A guide to internet cookies, the small files that store information about your online activity
Cookies, also known as "HTTP cookies," are small text files that websitesstore on your computer to help track your activity.
- Most cookies are used to track what sites you're logged in to, and your local settings on that site.
Third-party cookiespose the greatest risk to your privacy because they track your activity across websites.
The internet as we know it today would be impossible without cookies - small data files that store information about your online activity. These files are used by websites to remember you, keep you logged in between sessions, know your preferences, and more.
You can think of cookies like a dry-cleaning receipt. When you drop off your clothing, you get a slip of paper that describes how many items you're leaving behind and how they should be cleaned. When you come back days later, that receipt is the key to getting your things back the way you intended.
Nearly every website stories cookies of some sort, and the amount that they store is only going up. Here's everything you need to know about "HTTP cookies," or simply "cookies."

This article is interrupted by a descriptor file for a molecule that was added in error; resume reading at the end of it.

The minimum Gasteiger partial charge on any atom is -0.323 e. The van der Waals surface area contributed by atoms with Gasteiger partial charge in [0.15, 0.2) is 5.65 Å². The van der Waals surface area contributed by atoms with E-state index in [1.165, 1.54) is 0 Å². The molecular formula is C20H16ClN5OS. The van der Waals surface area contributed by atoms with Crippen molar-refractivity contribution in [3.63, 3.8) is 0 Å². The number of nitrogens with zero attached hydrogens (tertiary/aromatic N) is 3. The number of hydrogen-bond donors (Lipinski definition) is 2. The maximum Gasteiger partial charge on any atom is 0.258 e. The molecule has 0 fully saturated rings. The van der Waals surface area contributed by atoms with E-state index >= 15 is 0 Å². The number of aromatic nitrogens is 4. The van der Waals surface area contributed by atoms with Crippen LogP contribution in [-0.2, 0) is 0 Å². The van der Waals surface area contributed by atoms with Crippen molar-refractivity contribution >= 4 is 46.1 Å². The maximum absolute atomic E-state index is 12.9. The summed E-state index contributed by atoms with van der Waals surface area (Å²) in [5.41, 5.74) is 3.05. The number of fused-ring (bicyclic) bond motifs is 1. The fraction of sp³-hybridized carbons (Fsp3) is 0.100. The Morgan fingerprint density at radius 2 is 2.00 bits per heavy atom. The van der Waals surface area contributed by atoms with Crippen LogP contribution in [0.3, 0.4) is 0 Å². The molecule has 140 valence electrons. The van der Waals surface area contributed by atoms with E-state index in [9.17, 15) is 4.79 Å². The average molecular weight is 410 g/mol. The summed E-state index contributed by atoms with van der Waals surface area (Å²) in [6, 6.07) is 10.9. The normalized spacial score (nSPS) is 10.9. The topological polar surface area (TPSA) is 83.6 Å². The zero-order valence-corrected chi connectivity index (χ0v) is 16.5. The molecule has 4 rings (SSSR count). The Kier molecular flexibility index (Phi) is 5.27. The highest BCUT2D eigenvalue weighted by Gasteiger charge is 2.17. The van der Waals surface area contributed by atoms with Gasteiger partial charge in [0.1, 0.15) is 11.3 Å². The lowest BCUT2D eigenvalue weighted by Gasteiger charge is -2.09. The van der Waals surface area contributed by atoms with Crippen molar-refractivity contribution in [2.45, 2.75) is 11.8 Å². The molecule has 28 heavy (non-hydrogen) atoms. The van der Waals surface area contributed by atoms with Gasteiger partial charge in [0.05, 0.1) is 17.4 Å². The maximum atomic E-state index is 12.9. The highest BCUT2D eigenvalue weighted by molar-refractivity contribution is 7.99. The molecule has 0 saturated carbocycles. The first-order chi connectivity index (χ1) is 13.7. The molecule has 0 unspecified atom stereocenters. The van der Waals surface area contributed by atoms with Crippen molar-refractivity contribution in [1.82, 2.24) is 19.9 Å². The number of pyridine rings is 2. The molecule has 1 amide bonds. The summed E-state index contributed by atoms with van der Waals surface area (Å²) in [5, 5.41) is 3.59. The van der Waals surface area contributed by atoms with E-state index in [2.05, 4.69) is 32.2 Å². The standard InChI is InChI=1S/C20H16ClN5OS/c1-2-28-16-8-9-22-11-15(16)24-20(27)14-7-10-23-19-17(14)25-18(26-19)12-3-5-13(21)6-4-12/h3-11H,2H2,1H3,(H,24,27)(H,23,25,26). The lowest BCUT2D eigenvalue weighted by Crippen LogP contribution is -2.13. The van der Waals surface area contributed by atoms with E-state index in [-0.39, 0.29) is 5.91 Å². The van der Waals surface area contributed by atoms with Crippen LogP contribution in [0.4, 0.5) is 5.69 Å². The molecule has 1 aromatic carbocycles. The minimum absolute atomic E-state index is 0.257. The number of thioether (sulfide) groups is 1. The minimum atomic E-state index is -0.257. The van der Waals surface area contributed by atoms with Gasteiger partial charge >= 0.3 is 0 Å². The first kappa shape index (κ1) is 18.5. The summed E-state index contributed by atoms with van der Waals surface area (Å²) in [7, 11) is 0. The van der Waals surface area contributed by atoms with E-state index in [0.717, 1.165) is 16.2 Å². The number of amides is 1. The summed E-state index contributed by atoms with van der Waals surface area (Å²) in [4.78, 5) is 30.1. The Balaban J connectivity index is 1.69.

The different types of cookies
Cookies fall into two broad categories: session cookies and persistent cookies. Here's the difference between them.
These are temporary cookies that reside in your computer's temporary memory - they are never stored on your computer's hard drive.
They're only used to help your web browser navigate around a website and remember the previous pages you've visited.
These are cookies that are stored long-term on your computer's hard drive. Some are there essentially forever; others are set to expire after a set period of time.
Regardless, persistent cookies are responsible for important details like remembering your login credentials so you stay logged in between visits, and personalization details about how you've configured specific sites.
Some persistent cookies are known as third-party cookies. These cookies track your online activities across the internet, like the pages you've visited and products you've looked at. Generally, it's these persistent third-party cookies that are responsible for compromising your privacy.
Why do we have cookies?
The term "cookie" sometimes obfuscates what it really is - a simple text file stored on your computer to make browsing the internet easier.
As a general rule, cookies are saved onto your computer while you're visiting a website and stored locally on your computer. When the website needs a reminder of who you are - like when you're trying to load your shopping cart, for instance - it reads the cookies on your computer.
This way, the website doesn't need to track and manage a huge number of users; all that data is stored locally on each user's computer. This makes browsing a site faster and easier for all parties involved.
There are a variety of reasons why websites use. Some of it is to benefit the site or the browser, but it can help visitors, too.